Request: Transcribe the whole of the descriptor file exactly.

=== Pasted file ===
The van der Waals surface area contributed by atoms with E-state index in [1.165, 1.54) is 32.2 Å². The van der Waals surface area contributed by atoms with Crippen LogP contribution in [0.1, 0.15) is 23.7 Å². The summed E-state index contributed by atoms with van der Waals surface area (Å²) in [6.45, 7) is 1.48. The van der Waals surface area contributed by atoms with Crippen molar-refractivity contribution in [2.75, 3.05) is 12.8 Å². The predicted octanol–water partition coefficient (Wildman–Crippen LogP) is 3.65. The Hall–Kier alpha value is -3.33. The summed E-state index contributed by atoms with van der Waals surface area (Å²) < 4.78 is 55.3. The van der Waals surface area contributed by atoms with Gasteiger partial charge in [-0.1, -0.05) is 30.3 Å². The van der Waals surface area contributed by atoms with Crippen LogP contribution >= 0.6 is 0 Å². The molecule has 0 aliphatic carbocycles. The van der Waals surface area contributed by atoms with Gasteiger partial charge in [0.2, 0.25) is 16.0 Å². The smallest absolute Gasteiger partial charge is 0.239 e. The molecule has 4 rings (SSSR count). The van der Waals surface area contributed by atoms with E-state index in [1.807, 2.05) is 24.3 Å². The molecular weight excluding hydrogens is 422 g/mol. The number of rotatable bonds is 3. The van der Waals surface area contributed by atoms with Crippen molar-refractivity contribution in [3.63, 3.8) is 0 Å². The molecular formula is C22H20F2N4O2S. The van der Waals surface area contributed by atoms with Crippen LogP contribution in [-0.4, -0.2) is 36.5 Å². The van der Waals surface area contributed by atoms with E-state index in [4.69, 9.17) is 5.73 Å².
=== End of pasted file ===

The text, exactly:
The van der Waals surface area contributed by atoms with E-state index in [1.165, 1.54) is 32.2 Å². The van der Waals surface area contributed by atoms with Crippen LogP contribution in [0.1, 0.15) is 23.7 Å². The summed E-state index contributed by atoms with van der Waals surface area (Å²) in [6.45, 7) is 1.48. The van der Waals surface area contributed by atoms with Crippen molar-refractivity contribution in [2.75, 3.05) is 12.8 Å². The predicted octanol–water partition coefficient (Wildman–Crippen LogP) is 3.65. The Hall–Kier alpha value is -3.33. The summed E-state index contributed by atoms with van der Waals surface area (Å²) < 4.78 is 55.3. The van der Waals surface area contributed by atoms with Gasteiger partial charge in [-0.1, -0.05) is 30.3 Å². The van der Waals surface area contributed by atoms with Crippen LogP contribution >= 0.6 is 0 Å². The molecule has 0 aliphatic carbocycles. The van der Waals surface area contributed by atoms with Gasteiger partial charge in [0.2, 0.25) is 16.0 Å². The smallest absolute Gasteiger partial charge is 0.239 e. The molecule has 4 rings (SSSR count). The van der Waals surface area contributed by atoms with E-state index in [1.807, 2.05) is 24.3 Å². The molecular weight excluding hydrogens is 422 g/mol. The number of rotatable bonds is 3. The van der Waals surface area contributed by atoms with Crippen molar-refractivity contribution in [3.63, 3.8) is 0 Å². The molecular formula is C22H20F2N4O2S. The van der Waals surface area contributed by atoms with Crippen LogP contribution in [-0.4, -0.2) is 36.5 Å². The van der Waals surface area contributed by atoms with E-state index in [4.69, 9.17) is 5.73 Å².